Solana is a freshman at NYU Steinhardt, studying art and psychology. Solana spends many hours walking around lower Manhattan with her friends, sketching in the park, or finding new inspirations for her art around the city. When she isn’t playing volleyball or meditating, she’s usually watching Game of Thrones with her roommate, daydreaming about California beaches and buys, or painting a new picture for art class. She loves coffee, chocolate, and ramen, of course.

For over 20 years, the Campus Clipper has been offering awesome student discounts in NYC,  from the East Side to Greenwich Village. Along with inspiration, the company offers students a special coupon booklet and the Official Student Guide, which encourage them to discover new places in the city and save money on food, clothing and services.  

At the Campus Clipper, not only do we help our interns learn new skills, make money, and create wonderful e-books, we give them a platform to teach others. Check our website for more student savings and watch our YouTube video showing off some of New York City’s finest students during the Welcome Week of 2015.


Sandy Leaves Her Mark

Tuesday, November 13th, 2012

If you’ve been in the New York area or pretty much anywhere on the East coast, the past couple of weeks have been very hectic due to Hurricane Sandy. As a student of New York University, we’ve just begun getting back to schedule due to the hurricane. We lost a week’s worth of classes, and it has been very hard on teachers who needed to either cut some coursework out or pack a week’s worth of lectures into what little time we have left until Thanksgiving. Downtown New York lost electricity for over four days, including the financial district, resulting in over four billion dollars lost in productivity.Photo courtesy of CNN Wall Street was closed for two days, making that the longest time its been closed since the blizzard of 1888. There’s been a lot of news about the hurricane, but as this is my first year in New York (I’m originally from Los Angeles), I didn’t realize just how much damage Sandy did until I read the news. Some parts of Jersey and greater New York still don’t have power; a friend of mine who’s from Long Island still didn’t have electricity, so I lent him my room so that he has Wi-Fi and a hot shower. My residence hall lost power, but only for four days. Other people were hit much harder. In today’s Wall Street Journal, a front page story was about rebuilding in Jersey. This hurricane did a lot of damage.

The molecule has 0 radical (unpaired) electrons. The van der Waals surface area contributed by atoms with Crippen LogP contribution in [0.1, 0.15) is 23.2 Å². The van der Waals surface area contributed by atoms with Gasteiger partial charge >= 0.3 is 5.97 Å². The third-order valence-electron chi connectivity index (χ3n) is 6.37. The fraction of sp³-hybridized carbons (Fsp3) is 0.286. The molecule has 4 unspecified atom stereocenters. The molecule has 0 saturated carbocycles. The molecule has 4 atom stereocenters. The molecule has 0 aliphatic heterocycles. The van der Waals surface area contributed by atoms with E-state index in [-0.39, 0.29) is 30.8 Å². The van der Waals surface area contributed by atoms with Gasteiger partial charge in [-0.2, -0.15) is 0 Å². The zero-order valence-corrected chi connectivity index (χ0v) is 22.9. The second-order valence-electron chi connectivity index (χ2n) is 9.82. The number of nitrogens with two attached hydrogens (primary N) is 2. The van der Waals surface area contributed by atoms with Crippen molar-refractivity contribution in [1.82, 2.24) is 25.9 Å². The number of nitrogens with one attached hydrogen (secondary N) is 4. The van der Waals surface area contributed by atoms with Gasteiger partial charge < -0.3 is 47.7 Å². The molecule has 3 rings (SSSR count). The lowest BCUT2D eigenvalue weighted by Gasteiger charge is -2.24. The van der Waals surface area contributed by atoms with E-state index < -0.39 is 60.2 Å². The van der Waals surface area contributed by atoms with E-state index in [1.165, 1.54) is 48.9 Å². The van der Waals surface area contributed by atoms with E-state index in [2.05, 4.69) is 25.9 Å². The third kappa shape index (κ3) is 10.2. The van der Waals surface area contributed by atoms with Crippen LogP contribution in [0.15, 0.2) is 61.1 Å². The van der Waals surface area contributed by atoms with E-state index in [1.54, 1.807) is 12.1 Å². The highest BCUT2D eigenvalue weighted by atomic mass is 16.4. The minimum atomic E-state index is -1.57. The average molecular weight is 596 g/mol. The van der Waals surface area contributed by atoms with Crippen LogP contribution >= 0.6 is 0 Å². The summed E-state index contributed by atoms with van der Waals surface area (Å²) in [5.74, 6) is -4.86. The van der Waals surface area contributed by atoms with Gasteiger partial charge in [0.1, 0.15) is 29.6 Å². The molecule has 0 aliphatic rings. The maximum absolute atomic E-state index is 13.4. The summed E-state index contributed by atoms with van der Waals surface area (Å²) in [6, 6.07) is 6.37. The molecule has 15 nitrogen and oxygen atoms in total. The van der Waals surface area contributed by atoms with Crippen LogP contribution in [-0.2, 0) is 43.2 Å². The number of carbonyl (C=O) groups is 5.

But life goes on, and we go back to work. We get up and rebuild. If that’s not enough, we go on to do better things. We reelected Barack Obama. Photo courtesy of YahooObama won over 300 electoral votes (270 is required to win), and the joy that I felt was reflected in the faces of many others. A landslide victory that night, despite the hurricane which was only a week before. People filled the streets of New York, cheering the reelection and our democracy. Aaron Sorkin, writer of West Wing and The Newsroom, perhaps captures it best: “America’s darkest days have been followed by its finest hours.” Sure, we’ve had the hurricane, and we lost lives and billions of dollars in damages, but our ability to spring back, and rebuild, are examples of our tenacity.